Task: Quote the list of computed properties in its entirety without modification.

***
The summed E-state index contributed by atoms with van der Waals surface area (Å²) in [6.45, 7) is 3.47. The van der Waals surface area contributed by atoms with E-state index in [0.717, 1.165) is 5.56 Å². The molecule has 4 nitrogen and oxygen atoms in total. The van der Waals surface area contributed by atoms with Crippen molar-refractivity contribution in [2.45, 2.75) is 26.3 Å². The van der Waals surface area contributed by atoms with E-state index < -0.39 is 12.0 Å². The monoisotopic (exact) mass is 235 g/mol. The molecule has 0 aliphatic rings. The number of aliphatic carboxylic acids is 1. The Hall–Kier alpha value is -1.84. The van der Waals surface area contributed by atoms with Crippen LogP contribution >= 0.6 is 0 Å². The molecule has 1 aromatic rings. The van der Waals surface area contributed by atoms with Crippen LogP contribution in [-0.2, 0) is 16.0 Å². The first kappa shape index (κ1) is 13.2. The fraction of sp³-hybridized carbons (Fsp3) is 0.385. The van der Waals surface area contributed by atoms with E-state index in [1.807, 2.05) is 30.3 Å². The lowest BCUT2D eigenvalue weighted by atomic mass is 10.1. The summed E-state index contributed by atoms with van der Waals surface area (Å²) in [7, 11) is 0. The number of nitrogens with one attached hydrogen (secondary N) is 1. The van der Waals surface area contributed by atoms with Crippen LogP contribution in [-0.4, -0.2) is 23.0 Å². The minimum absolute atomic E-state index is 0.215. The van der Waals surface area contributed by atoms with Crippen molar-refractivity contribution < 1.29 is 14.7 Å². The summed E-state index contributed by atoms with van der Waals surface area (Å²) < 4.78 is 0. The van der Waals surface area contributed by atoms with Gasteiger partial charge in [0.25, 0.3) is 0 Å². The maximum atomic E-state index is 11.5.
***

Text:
The summed E-state index contributed by atoms with van der Waals surface area (Å²) in [6.45, 7) is 3.47. The van der Waals surface area contributed by atoms with E-state index in [0.717, 1.165) is 5.56 Å². The molecule has 4 nitrogen and oxygen atoms in total. The van der Waals surface area contributed by atoms with Crippen molar-refractivity contribution in [2.45, 2.75) is 26.3 Å². The van der Waals surface area contributed by atoms with E-state index < -0.39 is 12.0 Å². The monoisotopic (exact) mass is 235 g/mol. The molecule has 0 aliphatic rings. The number of aliphatic carboxylic acids is 1. The Hall–Kier alpha value is -1.84. The van der Waals surface area contributed by atoms with Crippen LogP contribution >= 0.6 is 0 Å². The molecule has 1 aromatic rings. The van der Waals surface area contributed by atoms with Crippen LogP contribution in [-0.2, 0) is 16.0 Å². The first kappa shape index (κ1) is 13.2. The fraction of sp³-hybridized carbons (Fsp3) is 0.385. The van der Waals surface area contributed by atoms with E-state index in [1.807, 2.05) is 30.3 Å². The lowest BCUT2D eigenvalue weighted by atomic mass is 10.1. The summed E-state index contributed by atoms with van der Waals surface area (Å²) in [7, 11) is 0. The number of nitrogens with one attached hydrogen (secondary N) is 1. The van der Waals surface area contributed by atoms with Crippen LogP contribution in [-0.4, -0.2) is 23.0 Å². The minimum absolute atomic E-state index is 0.215. The van der Waals surface area contributed by atoms with Crippen molar-refractivity contribution < 1.29 is 14.7 Å². The summed E-state index contributed by atoms with van der Waals surface area (Å²) < 4.78 is 0. The van der Waals surface area contributed by atoms with Gasteiger partial charge in [0.25, 0.3) is 0 Å². The maximum atomic E-state index is 11.5.